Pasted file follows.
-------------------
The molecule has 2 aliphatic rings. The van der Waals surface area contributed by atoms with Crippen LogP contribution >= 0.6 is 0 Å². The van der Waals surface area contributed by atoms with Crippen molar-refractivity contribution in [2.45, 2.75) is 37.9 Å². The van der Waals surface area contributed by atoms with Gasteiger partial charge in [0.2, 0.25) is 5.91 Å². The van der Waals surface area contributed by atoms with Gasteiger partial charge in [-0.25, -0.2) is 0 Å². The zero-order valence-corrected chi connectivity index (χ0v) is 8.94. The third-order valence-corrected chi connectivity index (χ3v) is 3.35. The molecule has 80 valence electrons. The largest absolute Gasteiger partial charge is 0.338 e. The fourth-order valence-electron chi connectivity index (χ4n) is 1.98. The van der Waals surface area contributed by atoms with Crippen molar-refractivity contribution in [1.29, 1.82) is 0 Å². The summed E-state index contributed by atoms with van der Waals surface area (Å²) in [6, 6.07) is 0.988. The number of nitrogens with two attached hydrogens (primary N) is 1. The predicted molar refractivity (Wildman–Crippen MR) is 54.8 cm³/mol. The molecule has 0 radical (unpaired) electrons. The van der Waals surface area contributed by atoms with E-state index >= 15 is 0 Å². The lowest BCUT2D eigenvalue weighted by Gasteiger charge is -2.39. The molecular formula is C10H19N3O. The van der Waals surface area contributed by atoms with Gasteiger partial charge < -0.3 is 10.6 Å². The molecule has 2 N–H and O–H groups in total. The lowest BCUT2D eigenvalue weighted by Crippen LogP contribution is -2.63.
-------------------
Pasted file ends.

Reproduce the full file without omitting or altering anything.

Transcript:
The molecule has 2 aliphatic rings. The van der Waals surface area contributed by atoms with Crippen LogP contribution >= 0.6 is 0 Å². The van der Waals surface area contributed by atoms with Crippen molar-refractivity contribution in [2.45, 2.75) is 37.9 Å². The van der Waals surface area contributed by atoms with Gasteiger partial charge in [0.2, 0.25) is 5.91 Å². The van der Waals surface area contributed by atoms with Gasteiger partial charge in [-0.25, -0.2) is 0 Å². The zero-order valence-corrected chi connectivity index (χ0v) is 8.94. The third-order valence-corrected chi connectivity index (χ3v) is 3.35. The molecule has 80 valence electrons. The largest absolute Gasteiger partial charge is 0.338 e. The fourth-order valence-electron chi connectivity index (χ4n) is 1.98. The van der Waals surface area contributed by atoms with Crippen molar-refractivity contribution in [1.29, 1.82) is 0 Å². The summed E-state index contributed by atoms with van der Waals surface area (Å²) in [6, 6.07) is 0.988. The number of nitrogens with two attached hydrogens (primary N) is 1. The predicted molar refractivity (Wildman–Crippen MR) is 54.8 cm³/mol. The molecule has 0 radical (unpaired) electrons. The van der Waals surface area contributed by atoms with E-state index >= 15 is 0 Å². The lowest BCUT2D eigenvalue weighted by Gasteiger charge is -2.39. The molecular formula is C10H19N3O. The van der Waals surface area contributed by atoms with Gasteiger partial charge < -0.3 is 10.6 Å². The molecule has 2 N–H and O–H groups in total. The lowest BCUT2D eigenvalue weighted by Crippen LogP contribution is -2.63.